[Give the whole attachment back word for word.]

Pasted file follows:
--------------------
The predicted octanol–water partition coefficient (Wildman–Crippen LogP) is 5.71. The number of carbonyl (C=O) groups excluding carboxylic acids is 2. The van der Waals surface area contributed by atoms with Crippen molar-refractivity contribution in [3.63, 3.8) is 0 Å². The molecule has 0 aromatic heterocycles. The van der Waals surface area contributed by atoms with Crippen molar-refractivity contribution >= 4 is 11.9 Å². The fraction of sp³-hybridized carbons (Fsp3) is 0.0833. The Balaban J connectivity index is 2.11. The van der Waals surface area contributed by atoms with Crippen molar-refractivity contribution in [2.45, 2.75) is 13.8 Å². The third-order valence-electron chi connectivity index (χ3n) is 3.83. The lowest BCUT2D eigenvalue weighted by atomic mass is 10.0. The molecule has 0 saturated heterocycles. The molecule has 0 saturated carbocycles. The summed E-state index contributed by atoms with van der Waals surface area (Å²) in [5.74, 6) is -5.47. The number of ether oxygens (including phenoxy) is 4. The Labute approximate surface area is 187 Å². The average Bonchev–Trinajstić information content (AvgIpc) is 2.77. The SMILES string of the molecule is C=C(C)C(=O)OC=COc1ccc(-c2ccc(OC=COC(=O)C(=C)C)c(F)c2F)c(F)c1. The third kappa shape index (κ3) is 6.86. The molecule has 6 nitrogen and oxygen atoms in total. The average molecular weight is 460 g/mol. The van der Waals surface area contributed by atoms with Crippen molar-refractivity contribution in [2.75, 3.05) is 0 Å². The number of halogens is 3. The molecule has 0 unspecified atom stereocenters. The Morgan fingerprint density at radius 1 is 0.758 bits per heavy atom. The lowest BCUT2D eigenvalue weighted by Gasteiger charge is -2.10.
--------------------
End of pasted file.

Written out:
The predicted octanol–water partition coefficient (Wildman–Crippen LogP) is 5.71. The number of carbonyl (C=O) groups excluding carboxylic acids is 2. The van der Waals surface area contributed by atoms with Crippen molar-refractivity contribution in [3.63, 3.8) is 0 Å². The molecule has 0 aromatic heterocycles. The van der Waals surface area contributed by atoms with Crippen molar-refractivity contribution >= 4 is 11.9 Å². The fraction of sp³-hybridized carbons (Fsp3) is 0.0833. The Balaban J connectivity index is 2.11. The van der Waals surface area contributed by atoms with Crippen molar-refractivity contribution in [2.45, 2.75) is 13.8 Å². The third-order valence-electron chi connectivity index (χ3n) is 3.83. The lowest BCUT2D eigenvalue weighted by atomic mass is 10.0. The molecule has 0 saturated heterocycles. The molecule has 0 saturated carbocycles. The summed E-state index contributed by atoms with van der Waals surface area (Å²) in [5.74, 6) is -5.47. The number of ether oxygens (including phenoxy) is 4. The Labute approximate surface area is 187 Å². The average Bonchev–Trinajstić information content (AvgIpc) is 2.77. The SMILES string of the molecule is C=C(C)C(=O)OC=COc1ccc(-c2ccc(OC=COC(=O)C(=C)C)c(F)c2F)c(F)c1. The third kappa shape index (κ3) is 6.86. The molecule has 6 nitrogen and oxygen atoms in total. The average molecular weight is 460 g/mol. The van der Waals surface area contributed by atoms with Crippen molar-refractivity contribution in [2.75, 3.05) is 0 Å². The number of halogens is 3. The molecule has 0 unspecified atom stereocenters. The Morgan fingerprint density at radius 1 is 0.758 bits per heavy atom. The lowest BCUT2D eigenvalue weighted by Gasteiger charge is -2.10.